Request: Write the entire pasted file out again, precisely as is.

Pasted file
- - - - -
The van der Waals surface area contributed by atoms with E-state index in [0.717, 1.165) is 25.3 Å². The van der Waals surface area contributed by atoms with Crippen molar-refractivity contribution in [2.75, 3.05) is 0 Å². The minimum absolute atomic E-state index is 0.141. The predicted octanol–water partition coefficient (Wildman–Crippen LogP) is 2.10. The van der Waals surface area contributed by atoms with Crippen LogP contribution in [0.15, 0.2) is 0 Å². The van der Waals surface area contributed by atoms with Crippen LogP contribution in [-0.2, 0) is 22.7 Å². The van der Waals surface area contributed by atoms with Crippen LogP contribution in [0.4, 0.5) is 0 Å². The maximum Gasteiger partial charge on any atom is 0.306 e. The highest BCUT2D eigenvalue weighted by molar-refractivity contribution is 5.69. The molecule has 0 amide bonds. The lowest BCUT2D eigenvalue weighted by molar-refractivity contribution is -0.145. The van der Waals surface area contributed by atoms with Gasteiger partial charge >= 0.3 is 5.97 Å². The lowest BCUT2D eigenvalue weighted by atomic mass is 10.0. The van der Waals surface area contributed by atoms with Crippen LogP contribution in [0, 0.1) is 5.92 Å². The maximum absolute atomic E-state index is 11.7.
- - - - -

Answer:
The van der Waals surface area contributed by atoms with E-state index in [0.717, 1.165) is 25.3 Å². The van der Waals surface area contributed by atoms with Crippen molar-refractivity contribution in [2.75, 3.05) is 0 Å². The minimum absolute atomic E-state index is 0.141. The predicted octanol–water partition coefficient (Wildman–Crippen LogP) is 2.10. The van der Waals surface area contributed by atoms with Crippen LogP contribution in [0.15, 0.2) is 0 Å². The van der Waals surface area contributed by atoms with Crippen LogP contribution in [-0.2, 0) is 22.7 Å². The van der Waals surface area contributed by atoms with Crippen LogP contribution in [0.4, 0.5) is 0 Å². The maximum Gasteiger partial charge on any atom is 0.306 e. The highest BCUT2D eigenvalue weighted by molar-refractivity contribution is 5.69. The molecule has 0 amide bonds. The lowest BCUT2D eigenvalue weighted by molar-refractivity contribution is -0.145. The van der Waals surface area contributed by atoms with Gasteiger partial charge >= 0.3 is 5.97 Å². The lowest BCUT2D eigenvalue weighted by atomic mass is 10.0. The van der Waals surface area contributed by atoms with Crippen LogP contribution in [0, 0.1) is 5.92 Å². The maximum absolute atomic E-state index is 11.7.